The Women's Journal

The Osteoarthritis Epidemic

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By Dr. Brian Shiple

Osteoarthritis is the number one joint disorder in adults and will affect the majority of the population in some way, shape, or form. According to the CDC 49.7% of adults 65 years or older reported being diagnosed by a physician with arthritis. Common treatment options for osteoarthritis include anti-inflammatory drugs, narcotics, high dose steroid injections, and surgery. These all come with their own host of side effects, risks, and complications including, but not limited to heart attacks, kidney failure, bleeding ulcers, dependency, addiction, worsening of arthritis or osteoporosis, tendon rupture, and increased pain.

The new field of Interventional Regenerative Orthopedic Medicine (IROM) uses patients’ own tissues to perform minimally invasive ultrasound or x-ray guided injections to help either repair or slow down the degenerative process involved in many forms of arthritis, which can postpone or completely eliminate the need for joint replacement surgery in the future.

Some patients with severe inflammation in their joints develop a condition called avascular necrosis (AVN). This occurs when the blood supply to an area of bone is interrupted and that bone begins to necrose or die. This can cause small fractures in the bone and lead to eventual structural collapse and failure of the joint. While AVN occurs in many joints in the body, we will highlight avascular necrosis of the hip, specifically.

This is a fairly common condition that affects a decent amount of our patients due to loss of the delicate blood supply to the femoral head in this ball and socket joint. Common causes for this vascular supply to be lost is excess or chronic steroid use, alcohol abuse, certain diseases that affect how the liver functions and trauma. Once lost, the bone in the femur head starts to die and this shows up on MRI as an increased image intensity making it quite obvious for diagnostic purposes. AVN can be extremely painful, especially once the blood supply is completely shut off. It is usually painful not only while trying to bear weight, but also while at rest.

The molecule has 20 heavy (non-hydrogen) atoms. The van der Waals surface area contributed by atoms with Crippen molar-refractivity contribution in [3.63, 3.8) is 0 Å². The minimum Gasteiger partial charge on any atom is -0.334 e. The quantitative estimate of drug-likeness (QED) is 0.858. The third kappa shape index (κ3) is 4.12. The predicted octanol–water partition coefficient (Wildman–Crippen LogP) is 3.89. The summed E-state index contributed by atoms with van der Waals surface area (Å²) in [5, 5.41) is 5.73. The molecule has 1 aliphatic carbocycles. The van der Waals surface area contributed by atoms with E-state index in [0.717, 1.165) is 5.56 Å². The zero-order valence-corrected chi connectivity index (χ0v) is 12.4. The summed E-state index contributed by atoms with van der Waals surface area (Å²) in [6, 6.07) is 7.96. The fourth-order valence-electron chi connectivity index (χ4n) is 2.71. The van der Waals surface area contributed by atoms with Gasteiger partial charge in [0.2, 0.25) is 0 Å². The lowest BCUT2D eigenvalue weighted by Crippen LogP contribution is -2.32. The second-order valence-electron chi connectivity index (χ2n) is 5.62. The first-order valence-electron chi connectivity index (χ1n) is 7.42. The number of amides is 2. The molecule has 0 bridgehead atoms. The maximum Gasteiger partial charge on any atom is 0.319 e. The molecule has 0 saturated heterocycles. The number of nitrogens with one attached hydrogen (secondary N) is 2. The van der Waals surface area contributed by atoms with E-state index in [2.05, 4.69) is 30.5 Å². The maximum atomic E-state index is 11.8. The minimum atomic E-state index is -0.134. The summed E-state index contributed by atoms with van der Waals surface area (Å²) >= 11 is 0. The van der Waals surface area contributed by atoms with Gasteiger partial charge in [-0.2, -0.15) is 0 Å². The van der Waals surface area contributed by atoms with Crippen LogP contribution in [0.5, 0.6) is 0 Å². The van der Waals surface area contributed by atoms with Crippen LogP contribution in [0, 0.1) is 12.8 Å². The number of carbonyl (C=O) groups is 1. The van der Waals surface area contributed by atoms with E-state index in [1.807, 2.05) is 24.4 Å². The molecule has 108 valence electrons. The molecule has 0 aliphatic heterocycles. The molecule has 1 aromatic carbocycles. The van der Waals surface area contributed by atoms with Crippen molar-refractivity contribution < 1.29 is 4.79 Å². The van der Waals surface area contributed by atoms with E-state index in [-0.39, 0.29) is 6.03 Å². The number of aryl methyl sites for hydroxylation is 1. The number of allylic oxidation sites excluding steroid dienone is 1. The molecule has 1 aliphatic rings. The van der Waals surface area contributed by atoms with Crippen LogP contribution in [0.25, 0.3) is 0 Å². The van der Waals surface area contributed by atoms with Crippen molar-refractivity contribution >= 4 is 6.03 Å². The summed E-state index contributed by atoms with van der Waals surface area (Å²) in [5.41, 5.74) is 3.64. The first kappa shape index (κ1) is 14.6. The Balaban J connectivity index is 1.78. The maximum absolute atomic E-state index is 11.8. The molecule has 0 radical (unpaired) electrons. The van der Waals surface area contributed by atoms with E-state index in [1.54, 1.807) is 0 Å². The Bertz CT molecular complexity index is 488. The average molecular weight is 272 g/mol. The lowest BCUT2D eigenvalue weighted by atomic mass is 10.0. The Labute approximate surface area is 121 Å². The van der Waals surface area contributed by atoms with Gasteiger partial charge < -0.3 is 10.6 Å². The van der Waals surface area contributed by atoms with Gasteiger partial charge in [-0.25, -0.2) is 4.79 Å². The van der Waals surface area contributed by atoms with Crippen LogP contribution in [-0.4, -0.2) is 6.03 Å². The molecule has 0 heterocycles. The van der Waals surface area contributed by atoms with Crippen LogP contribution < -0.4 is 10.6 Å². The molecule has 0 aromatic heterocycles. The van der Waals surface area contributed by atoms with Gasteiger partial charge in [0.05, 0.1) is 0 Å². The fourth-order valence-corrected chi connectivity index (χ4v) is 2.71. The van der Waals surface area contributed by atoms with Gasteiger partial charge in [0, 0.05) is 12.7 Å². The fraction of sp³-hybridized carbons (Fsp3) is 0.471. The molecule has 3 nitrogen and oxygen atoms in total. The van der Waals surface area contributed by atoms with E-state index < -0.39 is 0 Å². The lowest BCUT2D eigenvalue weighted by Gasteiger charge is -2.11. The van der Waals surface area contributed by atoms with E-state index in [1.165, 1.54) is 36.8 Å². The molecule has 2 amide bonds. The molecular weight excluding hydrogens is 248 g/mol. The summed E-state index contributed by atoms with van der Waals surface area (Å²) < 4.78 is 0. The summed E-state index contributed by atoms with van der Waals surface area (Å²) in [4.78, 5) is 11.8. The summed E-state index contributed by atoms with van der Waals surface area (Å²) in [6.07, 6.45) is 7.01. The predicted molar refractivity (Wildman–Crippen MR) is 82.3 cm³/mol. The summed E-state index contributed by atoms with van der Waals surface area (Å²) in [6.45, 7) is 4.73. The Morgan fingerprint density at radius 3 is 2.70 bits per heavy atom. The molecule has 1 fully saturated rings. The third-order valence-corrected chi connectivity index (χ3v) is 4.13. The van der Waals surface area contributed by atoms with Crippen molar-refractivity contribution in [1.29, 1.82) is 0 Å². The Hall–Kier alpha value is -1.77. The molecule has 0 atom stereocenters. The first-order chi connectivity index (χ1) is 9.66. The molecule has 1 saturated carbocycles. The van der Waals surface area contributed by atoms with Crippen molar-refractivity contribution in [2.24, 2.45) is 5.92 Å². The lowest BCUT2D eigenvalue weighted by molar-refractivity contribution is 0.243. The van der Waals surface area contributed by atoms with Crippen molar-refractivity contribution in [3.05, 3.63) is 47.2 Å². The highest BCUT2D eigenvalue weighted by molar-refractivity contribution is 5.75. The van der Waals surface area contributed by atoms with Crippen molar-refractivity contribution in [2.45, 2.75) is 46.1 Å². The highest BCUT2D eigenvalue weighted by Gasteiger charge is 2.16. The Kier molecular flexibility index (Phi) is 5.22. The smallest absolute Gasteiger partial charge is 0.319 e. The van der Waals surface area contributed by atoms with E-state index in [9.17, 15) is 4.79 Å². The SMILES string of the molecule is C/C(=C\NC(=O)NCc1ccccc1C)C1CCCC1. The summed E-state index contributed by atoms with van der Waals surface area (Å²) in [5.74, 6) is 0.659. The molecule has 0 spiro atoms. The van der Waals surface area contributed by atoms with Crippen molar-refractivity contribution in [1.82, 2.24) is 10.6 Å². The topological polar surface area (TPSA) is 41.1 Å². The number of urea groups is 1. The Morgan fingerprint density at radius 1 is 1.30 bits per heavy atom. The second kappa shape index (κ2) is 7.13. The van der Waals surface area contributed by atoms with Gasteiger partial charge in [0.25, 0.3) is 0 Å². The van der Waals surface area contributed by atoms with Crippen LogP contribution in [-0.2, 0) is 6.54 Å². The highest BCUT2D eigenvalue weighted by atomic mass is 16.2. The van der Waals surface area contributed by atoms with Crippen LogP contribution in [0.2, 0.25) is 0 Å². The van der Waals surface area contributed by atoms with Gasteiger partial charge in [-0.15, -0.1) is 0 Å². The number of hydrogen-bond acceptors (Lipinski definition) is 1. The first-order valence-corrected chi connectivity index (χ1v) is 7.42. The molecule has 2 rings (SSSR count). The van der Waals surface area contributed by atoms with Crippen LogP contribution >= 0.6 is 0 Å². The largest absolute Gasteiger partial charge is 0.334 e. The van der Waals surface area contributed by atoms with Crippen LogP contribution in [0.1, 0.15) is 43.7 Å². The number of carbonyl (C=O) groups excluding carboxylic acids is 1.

The standard of care in orthopedic surgery for treatment of avascular necrosis is called core decompression. This involves drilling a large tunnel from the femur to the femoral head to decompress the congested, dying bone in the hopes that once the hole is drilled, the bone will fill back in with new blood vessels and bone, re-establishing a healthy blood supply, saving the bone from death, future collapse, and the need for joint replacement. If caught early, this treatment is only effective about 60-70% of the time.

A safer, less invasive, more effective treatment option that we have offered in our practice since 2010 includes injecting adult, concentrated bone marrow stem cells into the dying bone. Bone marrow stem cells have a very potent revascularization effect and can establish new blood flow in the dying bone, allowing it to recover. A French orthopedic surgeon, Dr. Phillip Hernigou, has performed over 4,000 bone marrow concentrate injections into the head of the femur with a much higher degree of success than core decompression. After long term follow up of these thousands of cases, Hernigou’s work has shown that he is able to help these patients avoid total joint replacement in 80-90% of cases.

While withdrawing bone marrow from the iliac crest to obtain stem cells and inject them back into your area of dying bone may sound painful, rest assured that extensive nerve blocks and local anesthetic are used to ensure patients are as comfortable as possible during both aspects of the treatment process. Over 90% of patients rate the pain of the treatment at a low level, say they would do it again, and would recommend it to friends and family. Additionally, we have added Pro-Nox nitrous oxide (laughing gas) to help our patients get through the treatment as comfortably as possible.

Fluoroscopic x-ray guidance is used to inject the stem cells into the precise area of avascular necrosis of the bone. This treatment has been used in bones of our patients’ hips, shoulders, knees, hands, and feet. It has also been used in our practice to treat delayed healing and non-union fractures with high success rates, without surgery. In addition, it is being used in areas of bone marrow edema seen on MRI as osteoarthritis advances. New research has discovered that osteoarthritis starts in the same area as the AVN does, in the bone underneath the thinning cartilage. Some researchers are advocating that our stem cell treatments need to be delivered in the subchondral bone as well as the intra-articular joint to help prevent advancement of osteoarthritis. Rest assured we have been offering this technique for advanced arthritis cases in our practice for over 5 years.



Dr. Brian Shiple is a highly accomplished sports medicine board certified physician. Dr. Shiple is one of the leading interventional regenerative medicine physicians on the east coast and uses platelet rich plasma and adult stem cells for the healing of musculoskeletal conditions. He has been practicing age management wellness and aesthetic medicine for over 8 years. He has been in practice for 23 years and is a highly sought after speaker, educator, and author.

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